putrid water. In fact, the failure of the Congress to significantly benefit the masses and reign in corruption in the last 10 years – apart from the absence of any credible alternative which is from the standpoint of the economic-political interests of the masses and which is based on
their independent political-ideological mobilization for (i.e. independent of bourgeois parties) – is partly responsible for the situation in which the Right can now make the claim it does.

“No sections of the ruling class are really committed to values of secularism or democracy in a situation where economic growth is slowing, and economic inequality is growing.”

So, while in terms of economic policy, BJP and Congress are almost the same, in terms of the communalism agenda, the distance between them is less than often imagined: it must be said that Congress does not, and will not, stop adapting to, and compromising on, that agenda. One must continue to ask (while refraining from saying Congress is as communal as BJP): why did Congress not stop the 1992 demolition of the mosque in northern India; why did it not stop the 1984 massacre of the Sikhs in Delhi? Besides, to the extent that a) Congress has ruled longer than any other party (independently or otherwise) and been mainly responsible for economic policy-making, that b) it has failed to resolve the fundamental problems of the masses, and that c) the social crisis and economic anxieties of the masses are partly expressed in the form of conflicts between religious groups (in the sense that the nation’s problems are blamed on the minorities), Congress – the section of the ruling class allied with it – is therefore indirectly responsible for the rise of the Right. The fundamental truth is this: no sections of the ruling class are really committed to values of secularism or democracy in a situation where economic growth is slowing, and economic inequality is growing (India has more than 100 billionaires and world’s third-largest population of Ultra High Net Worth Individuals and, as well, is the home to the largest number of people who are near hungry or hungry), producing a potential danger to public order and the rule of property. It is this fact that is expressed in the resurgence of the Right (and in the relatively weak response of the ‘centrists’ – Congress type people and formations – to that process). There is an objective economic-political reality for the rise of the Right. The latter does not exist merely because of some irrational religious prejudice in the minds of some people.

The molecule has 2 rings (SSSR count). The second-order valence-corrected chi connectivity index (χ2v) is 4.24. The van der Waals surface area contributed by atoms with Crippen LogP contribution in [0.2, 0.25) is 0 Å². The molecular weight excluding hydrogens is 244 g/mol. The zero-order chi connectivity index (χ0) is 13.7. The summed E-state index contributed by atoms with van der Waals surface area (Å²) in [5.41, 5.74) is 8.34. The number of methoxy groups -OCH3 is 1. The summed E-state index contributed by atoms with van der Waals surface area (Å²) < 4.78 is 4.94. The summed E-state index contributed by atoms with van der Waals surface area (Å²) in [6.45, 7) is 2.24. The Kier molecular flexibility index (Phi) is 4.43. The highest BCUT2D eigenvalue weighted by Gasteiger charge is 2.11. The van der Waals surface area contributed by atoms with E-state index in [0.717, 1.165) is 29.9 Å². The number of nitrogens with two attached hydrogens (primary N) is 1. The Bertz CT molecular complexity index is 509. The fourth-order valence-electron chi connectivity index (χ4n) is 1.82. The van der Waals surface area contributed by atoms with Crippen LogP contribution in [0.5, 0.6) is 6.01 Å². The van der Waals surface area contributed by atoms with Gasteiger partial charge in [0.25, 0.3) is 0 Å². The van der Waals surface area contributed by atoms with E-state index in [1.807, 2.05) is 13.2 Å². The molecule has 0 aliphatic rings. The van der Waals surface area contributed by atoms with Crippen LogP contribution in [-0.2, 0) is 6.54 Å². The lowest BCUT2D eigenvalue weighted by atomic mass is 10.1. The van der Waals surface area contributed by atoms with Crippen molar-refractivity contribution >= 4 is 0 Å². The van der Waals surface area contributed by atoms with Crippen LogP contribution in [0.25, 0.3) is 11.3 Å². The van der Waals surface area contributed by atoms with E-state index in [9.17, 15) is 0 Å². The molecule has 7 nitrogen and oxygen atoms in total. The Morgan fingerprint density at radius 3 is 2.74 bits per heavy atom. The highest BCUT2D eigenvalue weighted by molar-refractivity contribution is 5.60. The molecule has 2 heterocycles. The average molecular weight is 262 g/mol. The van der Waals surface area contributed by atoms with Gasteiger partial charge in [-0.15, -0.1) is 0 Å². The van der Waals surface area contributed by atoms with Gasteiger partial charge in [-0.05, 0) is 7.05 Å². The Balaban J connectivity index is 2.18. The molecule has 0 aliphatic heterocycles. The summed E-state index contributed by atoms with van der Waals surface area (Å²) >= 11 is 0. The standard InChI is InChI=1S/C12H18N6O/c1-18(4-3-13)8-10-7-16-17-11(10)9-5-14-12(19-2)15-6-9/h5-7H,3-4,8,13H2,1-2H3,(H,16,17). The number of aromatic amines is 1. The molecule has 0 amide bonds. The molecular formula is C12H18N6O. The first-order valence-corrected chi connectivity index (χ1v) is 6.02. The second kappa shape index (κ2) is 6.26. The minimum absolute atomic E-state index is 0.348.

The broader social-political movement of the Hindu Right and the Gujarat model of development as its specific vehicle and purpose are simply
unacceptable in every way. It must be subjected to complete rejection. And such a rejection must be a part of the rejection of the wider model of development that is being pursued, one that is based on the super-exploitation of wage-workers and dispossession of small-scale property owners. And the Right model should be rejected both now and after the elections (whether or not the Right comes to power), and inside and outside the Parliament. The Hindu Right is the single most threat to the country’s collective conscience, including the right to dissent on the part of ordinary citizens, writers, artists, intellectuals and progressives. It is the most dangerous affront to India’s rich democratic and
secular tradition and to the legitimate aspirations of toiling men, women and children of all religions, castes and provinces, to live a comfortable life.

The only genuine way to fight the Right and the communalization of society and polity and to ensure that ordinary people live a decent
life is to mobilize them on the basis of an agenda that puts democratic collective control of society’s resource and state power
in their own hands. The name of that agenda is a simple one: socialism. And that requires the establishment of a genuinely revolutionary Marxist (economic, political and cultural) movement in India, as part of a wider regional and global process. •

A slightly shorter version of this was published in The Statesman.

Raju J Das teaches radical political economy, international development, state-society relations, and social struggles at York University, Toronto. Das is on the editorial board of Science & Society and the editorial advisory board of Dialectical Anthropology. His most recent book, published in 2017, is Marxist Class Theory for a skeptical world (Brill, Leiden).